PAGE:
“For an adult, the big, difficult feelings are expressed a little more quietly… Instead, we backslide on our smoking, spend too much money, eat potato chips even though they give us gas. We let the dishes pile up, stop washing our faces, cycle through the same three grungy outfits day after day. It’s not just laziness, or self-indulgence, or fatigue. It’s self-expression and protest: I will act miserable because I am miserable and I want to act the way I feel, and I don’t need to act like I feel better and you can’t make me. It’s a way of externalizing feelings that may be too big to communicate or contemplate on their own: maybe I can’t deal head on with the void of the future, but by god I can sit here refusing to get up until I need to pee REALLY bad. It is, in its own way, a kind of self-care.”
I have had moments in my life which I don’t look back on kindly where I just balked hard and refused what was on offer. But maybe I shouldn’t beat myself up for those moments of listening to myself and admitting I don’t wanna, even if they didn’t turn out well.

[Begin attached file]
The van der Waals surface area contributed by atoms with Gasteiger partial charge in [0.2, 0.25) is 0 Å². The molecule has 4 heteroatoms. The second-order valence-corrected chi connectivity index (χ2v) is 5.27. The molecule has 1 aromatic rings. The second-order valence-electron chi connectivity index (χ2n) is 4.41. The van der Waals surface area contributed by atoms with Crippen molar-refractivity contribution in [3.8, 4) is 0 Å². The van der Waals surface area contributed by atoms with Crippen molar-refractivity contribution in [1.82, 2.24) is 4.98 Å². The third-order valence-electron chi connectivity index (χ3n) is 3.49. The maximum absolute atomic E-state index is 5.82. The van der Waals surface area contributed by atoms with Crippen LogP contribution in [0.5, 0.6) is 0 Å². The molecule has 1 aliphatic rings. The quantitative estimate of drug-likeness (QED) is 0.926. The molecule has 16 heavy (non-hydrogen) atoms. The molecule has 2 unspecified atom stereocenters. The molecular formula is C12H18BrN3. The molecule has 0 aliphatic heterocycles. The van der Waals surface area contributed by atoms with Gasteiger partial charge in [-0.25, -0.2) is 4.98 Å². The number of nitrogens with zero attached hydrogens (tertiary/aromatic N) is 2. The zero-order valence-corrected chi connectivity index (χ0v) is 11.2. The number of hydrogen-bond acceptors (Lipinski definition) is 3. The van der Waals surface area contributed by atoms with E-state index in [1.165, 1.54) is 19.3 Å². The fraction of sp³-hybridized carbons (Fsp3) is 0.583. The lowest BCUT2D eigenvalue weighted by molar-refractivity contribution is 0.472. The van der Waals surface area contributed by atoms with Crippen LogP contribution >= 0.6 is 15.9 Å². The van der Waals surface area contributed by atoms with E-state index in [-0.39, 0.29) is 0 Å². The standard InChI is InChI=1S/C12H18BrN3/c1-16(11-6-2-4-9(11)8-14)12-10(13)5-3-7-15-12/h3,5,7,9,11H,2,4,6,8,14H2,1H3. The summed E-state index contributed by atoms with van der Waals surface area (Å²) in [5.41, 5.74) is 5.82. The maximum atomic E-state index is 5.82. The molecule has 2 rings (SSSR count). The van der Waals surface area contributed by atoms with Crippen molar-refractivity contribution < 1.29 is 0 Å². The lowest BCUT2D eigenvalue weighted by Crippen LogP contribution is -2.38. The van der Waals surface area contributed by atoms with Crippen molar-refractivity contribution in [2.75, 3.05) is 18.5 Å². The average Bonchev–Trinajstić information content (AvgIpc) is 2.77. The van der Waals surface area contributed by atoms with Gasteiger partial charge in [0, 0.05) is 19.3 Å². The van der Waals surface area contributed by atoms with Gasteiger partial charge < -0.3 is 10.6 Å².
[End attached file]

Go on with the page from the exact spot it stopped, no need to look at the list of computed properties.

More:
“‘All my coping strategies are failing,’ one person told me recently. ‘I am coming undone.'”
“What’s changed is that our surge capacity — the body’s ability to process stress — was depleted months ago. We have so much grief and nowhere to put it. When you can’t process something, it builds up, like bile. And no matter how creatively or diligently you try to ignore it, it’s still there, slowly festering. At some point your body begins to betray your best compartmentalization strategies. Our dreams have become vivid and terrifying because sleep is one of the places we allow ourselves to confront our sadness and fear.
This sort of chronic instability, and the burnout and exhaustion that accompany it, fundamentally changes us.
— Anne Helen Petersen